- Use two or three colors in the background to emphasize the pear. This time, use short little strokes to fill the background so it will imitate the brush strokes Post Impressionists used. Keep some darker strokes very close to the edge of the pear for emphasis. Watercolor will be going over the colored pencil, so it just needs to fill the space, it does not need to appear dark.
- Sign your name in colored pencil.
TIP: do these next few steps quickly! It will help the color spread when you add water. Also, adding salt works best when the color is still wet.
Have cups of water ready and waiting. Using chunky markers, do the following:
- Choose a main color for your pear, and fill it in completely using curving strokes that follow the shape of the pear. Go over the oil pastel areas as well, and observe how the pastels resist the marker.
- Use a paint brush to add water to the pear and spread the main color throughout.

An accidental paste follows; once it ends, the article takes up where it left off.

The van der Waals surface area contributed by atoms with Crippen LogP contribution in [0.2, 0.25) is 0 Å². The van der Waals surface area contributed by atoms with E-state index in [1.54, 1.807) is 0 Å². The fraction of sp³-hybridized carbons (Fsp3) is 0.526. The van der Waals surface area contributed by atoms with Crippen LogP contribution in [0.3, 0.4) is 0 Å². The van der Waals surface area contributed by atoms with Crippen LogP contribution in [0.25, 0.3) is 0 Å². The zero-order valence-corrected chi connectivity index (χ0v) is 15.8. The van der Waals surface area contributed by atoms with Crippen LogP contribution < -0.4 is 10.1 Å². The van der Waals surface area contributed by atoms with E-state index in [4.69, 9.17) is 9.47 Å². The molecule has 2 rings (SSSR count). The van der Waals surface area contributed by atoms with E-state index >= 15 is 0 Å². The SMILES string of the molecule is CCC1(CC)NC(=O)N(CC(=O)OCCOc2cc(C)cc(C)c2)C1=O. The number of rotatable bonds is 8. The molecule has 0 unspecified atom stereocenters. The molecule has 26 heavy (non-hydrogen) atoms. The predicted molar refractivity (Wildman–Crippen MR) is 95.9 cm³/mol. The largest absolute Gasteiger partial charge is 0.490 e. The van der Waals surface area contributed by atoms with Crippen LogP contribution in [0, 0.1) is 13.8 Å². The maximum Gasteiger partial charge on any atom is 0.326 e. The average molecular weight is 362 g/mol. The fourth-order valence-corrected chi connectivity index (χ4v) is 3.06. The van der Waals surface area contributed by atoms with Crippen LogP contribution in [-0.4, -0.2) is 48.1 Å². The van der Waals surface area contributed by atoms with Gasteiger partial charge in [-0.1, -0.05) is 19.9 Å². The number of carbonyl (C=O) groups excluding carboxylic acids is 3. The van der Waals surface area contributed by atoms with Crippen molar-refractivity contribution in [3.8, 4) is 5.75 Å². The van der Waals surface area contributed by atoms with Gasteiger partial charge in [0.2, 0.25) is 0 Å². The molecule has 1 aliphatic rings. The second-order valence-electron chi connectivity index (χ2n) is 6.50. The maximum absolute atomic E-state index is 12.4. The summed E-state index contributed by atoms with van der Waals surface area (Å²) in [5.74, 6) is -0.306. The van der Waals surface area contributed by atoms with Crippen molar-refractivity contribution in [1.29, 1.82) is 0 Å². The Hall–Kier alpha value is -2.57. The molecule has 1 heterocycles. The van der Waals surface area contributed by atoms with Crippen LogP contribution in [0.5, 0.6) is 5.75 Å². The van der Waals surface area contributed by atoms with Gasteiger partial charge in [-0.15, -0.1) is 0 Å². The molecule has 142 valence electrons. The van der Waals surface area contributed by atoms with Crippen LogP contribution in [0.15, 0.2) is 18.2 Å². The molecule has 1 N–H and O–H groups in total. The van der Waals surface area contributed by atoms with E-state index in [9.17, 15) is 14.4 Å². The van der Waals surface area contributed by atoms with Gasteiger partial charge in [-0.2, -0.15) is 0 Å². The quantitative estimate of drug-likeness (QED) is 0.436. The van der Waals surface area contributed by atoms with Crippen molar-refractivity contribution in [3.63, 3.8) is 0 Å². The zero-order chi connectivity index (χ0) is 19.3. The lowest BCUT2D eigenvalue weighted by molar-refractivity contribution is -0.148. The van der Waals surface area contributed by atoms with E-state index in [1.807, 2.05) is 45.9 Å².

- Use a the complementary color to add in shading, using strokes that follow the shape of the pear. Refer to the color wheel to find which complementary color to use.
- Use a paint brush to add water to the shaded area, spreading the color to the shadowed area only.
- To deepen the shadow, use a third chunky marker color to deepen the shadow within the pear. Add more water to blend it and spread it a little into the pear. This will soften the edge of the shadow.
- While the artwork is still wet, sprinkle salt wherever you would like to see speckles on the pear's skin.
To create the pear's shadow on the tablecloth, do the following:
- Use a black chunky marker to create a shadow that goes from the bottom of the center of the pear to the black line you drew with an oil pastel in step seven. Using a paint brush, add water to the shadow and spread it across the bottom of the tablecloth, making sure to leave an untouched area on the highlighted side of the pear.
- Use the wet-on-wet technique to fill in the background by using a paintbrush to add water to half of the page. Go over the wet side of the paper with a chunky marker. Repeat for the other half of the paper. Keep in mind one side of the background will be darker (shadowed side) and one side will be lighter (highlight side).
Let your artwork dry, then mount it to a piece of black construction paper to display!